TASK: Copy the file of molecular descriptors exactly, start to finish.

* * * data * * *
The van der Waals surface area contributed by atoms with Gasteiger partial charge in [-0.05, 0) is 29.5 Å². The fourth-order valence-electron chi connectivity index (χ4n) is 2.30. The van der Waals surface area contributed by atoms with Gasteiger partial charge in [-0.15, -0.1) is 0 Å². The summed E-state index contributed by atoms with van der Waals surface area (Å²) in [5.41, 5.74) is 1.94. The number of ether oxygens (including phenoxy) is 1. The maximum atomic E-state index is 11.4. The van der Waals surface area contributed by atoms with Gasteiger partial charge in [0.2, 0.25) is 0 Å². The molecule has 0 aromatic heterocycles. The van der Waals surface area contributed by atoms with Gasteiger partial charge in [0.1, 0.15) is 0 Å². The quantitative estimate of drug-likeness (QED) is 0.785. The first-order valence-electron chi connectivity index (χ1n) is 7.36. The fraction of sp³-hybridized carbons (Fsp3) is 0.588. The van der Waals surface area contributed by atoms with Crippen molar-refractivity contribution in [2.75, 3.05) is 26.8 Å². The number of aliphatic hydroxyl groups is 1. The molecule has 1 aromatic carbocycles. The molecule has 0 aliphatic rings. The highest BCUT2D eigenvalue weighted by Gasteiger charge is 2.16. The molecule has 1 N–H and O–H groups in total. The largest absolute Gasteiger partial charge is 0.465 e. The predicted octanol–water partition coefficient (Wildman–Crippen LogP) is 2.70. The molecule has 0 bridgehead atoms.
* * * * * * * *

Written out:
The van der Waals surface area contributed by atoms with Gasteiger partial charge in [-0.05, 0) is 29.5 Å². The fourth-order valence-electron chi connectivity index (χ4n) is 2.30. The van der Waals surface area contributed by atoms with Gasteiger partial charge in [-0.15, -0.1) is 0 Å². The summed E-state index contributed by atoms with van der Waals surface area (Å²) in [5.41, 5.74) is 1.94. The number of ether oxygens (including phenoxy) is 1. The maximum atomic E-state index is 11.4. The van der Waals surface area contributed by atoms with Gasteiger partial charge in [0.2, 0.25) is 0 Å². The molecule has 0 aromatic heterocycles. The van der Waals surface area contributed by atoms with Gasteiger partial charge in [0.1, 0.15) is 0 Å². The quantitative estimate of drug-likeness (QED) is 0.785. The first-order valence-electron chi connectivity index (χ1n) is 7.36. The fraction of sp³-hybridized carbons (Fsp3) is 0.588. The van der Waals surface area contributed by atoms with Crippen molar-refractivity contribution in [2.75, 3.05) is 26.8 Å². The number of aliphatic hydroxyl groups is 1. The molecule has 1 aromatic carbocycles. The molecule has 0 aliphatic rings. The highest BCUT2D eigenvalue weighted by Gasteiger charge is 2.16. The molecule has 1 N–H and O–H groups in total. The largest absolute Gasteiger partial charge is 0.465 e. The predicted octanol–water partition coefficient (Wildman–Crippen LogP) is 2.70. The molecule has 0 bridgehead atoms.